Go to navigation Go to content
Toll-Free: 877-360-0183
Phone: 973-285-1100
Manfred F. Ricciardelli Jr., LLC
Call 973-285-1100
Toll Free 877-360-0183
Fax

Treatments Workers’ Comp Should Pay for If You’re Paralyzed in a Workplace Accident

Manfred Ricciardelli
Dedicated To Helping You

Man in motorized wheelchairOne of the most devastating and life-altering injuries a person could suffer in a workplace accident is paralysis. Workers in many jobs could become paralyzed in a serious workplace accident. It can literally change a person’s life, making him unable to return to his former job and needing the assistance of others with some of his day-to-day basic needs. Fortunately, victims can make a claim for workers’ compensation benefits to replace the lost wages, expensive medical treatments, and assistive tools they will need to help them maintain their mobility and independence.

What Are the Types of Paralysis?

Paralysis is the loss of function of a muscle or group of muscles that enables us to move our limbs, hands, fingers, feet, and toes—something we take for granted every day unless we lose this ability. Paralysis will fall within one of these four categories:

  • Monoplegia. One limb is paralyzed.
  • Hemiplegia. The arm and leg on one side of the body are paralyzed.
  • Paraplegia. Both legs and possibly the lower body and the pelvic area are paralyzed.
  • Quadriplegia. Both of the person’s arms and legs are paralyzed.

Paralysis is caused by a spinal cord injury where the spinal cord or nerves transmitting messages to and from the brain are injured. The paralysis will be more severe when the injury is higher up on the spinal cord. While traumatic brain injury does not always cause paralysis, it can when certain parts of the brain are injured. Two other causes of paralysis that are not work related are strokes and multiple sclerosis.

Workplace Causes of Paralysis

Many different types of workplace accidents cutting across many professions and industries can cause paralysis. They include the following:

  • Vehicle accidents
  • Slips and falls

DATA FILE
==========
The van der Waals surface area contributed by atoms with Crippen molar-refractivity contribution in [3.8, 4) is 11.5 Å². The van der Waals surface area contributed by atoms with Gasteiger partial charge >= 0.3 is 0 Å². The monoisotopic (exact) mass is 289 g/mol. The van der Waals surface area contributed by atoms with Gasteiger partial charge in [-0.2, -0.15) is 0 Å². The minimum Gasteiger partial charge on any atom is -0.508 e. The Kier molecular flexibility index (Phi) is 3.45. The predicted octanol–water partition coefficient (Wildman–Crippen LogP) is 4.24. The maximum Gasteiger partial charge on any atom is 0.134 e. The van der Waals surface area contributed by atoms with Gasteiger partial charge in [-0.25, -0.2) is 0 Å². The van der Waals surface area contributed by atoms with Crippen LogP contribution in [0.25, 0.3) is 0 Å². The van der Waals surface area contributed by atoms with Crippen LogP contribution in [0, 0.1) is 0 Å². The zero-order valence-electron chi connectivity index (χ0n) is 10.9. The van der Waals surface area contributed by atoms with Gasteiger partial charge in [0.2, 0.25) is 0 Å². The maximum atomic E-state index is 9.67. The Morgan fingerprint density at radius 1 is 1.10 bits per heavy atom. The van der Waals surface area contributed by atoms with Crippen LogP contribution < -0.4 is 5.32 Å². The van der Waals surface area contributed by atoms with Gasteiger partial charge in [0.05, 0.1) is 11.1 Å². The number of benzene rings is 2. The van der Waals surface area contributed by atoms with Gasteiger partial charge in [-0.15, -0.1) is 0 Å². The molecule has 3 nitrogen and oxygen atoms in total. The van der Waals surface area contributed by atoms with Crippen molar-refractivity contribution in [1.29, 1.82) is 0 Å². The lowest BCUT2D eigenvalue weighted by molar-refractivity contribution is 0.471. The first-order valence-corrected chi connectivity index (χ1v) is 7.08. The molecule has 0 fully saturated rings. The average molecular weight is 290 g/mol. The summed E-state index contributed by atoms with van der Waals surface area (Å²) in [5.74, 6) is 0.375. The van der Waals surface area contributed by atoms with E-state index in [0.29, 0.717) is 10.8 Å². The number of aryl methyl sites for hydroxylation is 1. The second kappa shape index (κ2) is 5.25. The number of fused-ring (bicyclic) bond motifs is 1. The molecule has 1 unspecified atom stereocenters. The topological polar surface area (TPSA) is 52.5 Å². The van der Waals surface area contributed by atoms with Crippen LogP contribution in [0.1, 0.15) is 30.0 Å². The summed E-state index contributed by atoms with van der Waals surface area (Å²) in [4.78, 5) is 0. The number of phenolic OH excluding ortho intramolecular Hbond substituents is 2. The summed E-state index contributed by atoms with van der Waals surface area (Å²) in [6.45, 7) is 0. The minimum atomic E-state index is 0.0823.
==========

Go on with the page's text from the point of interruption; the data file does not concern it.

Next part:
• Machinery accidents
  • Burns caused in fires and explosions
  • Being struck or caught between heavy objects or machinery
  • Workplace violence

Treatment Options You Could Need If You Are Paralyzed in a Workplace Accident

There is unfortunately no cure for paralysis, and the goal is to help a person maintain as much independence as possible, managing the many complications associated with paralysis, and improving his quality of life. Paralysis victims could need the following treatments:

  • Surgery. Surgery could be needed soon after an accident to remove foreign objects, bone fragments, and fractured vertebrae. In addition, reconstructive surgery may help in repairing some of the nerve damage.
  • Mobility aids. Wheelchairs and orthoses—braces made of plastic or metal used to improve the function of a limb—can help a paralysis victim with mobility.
  • Assistive aids. Many assistive tools can be utilized to help a person maintain his independence and improve his quality of life. Environmental control units that are voice operated can help a person control the basics of lighting and temperature in his house. Specially adapted computers—some voice or laser beam operated—can help an individual work and otherwise use a computer.
  • Pain management. Even with the nerve damage causing the paralysis, the person can experience significant pain and may need medications and other treatments to help him manage it.
  • Dealing with complications. A paralysis victim can suffer many complications from his paralysis, such as bladder and bowel control, pressure sores, blood clots, respiratory problems, and muscle spasms, all requiring medical treatment throughout his life.

How Workers’ Comp Can Help

According to the Christopher and Dana Reeve Foundation, the cost of health care and living expenses during the first year a person becomes paralyzed can range from $347,484 to $1,064,716, depending on the severity of the paralysis. Workers comp could help pay for your medical treatments, personal and home health care, assistive and mobility tools, home modifications, like wheelchair ramps and wider doors, lost wages, and more. In addition, you may have a claim against a negligent third party that can help to fully compensate you.

Because a workers’ compensation claim will be worth so much more than a less serious injury claim, the workers’ compensation insurance company for your employer may aggressively fight to deny or reduce your claim. Let Manfred Ricciardelli help you get the compensation you deserve. Start an online chat or fill out our online form today to schedule your free consultation.


Live Chat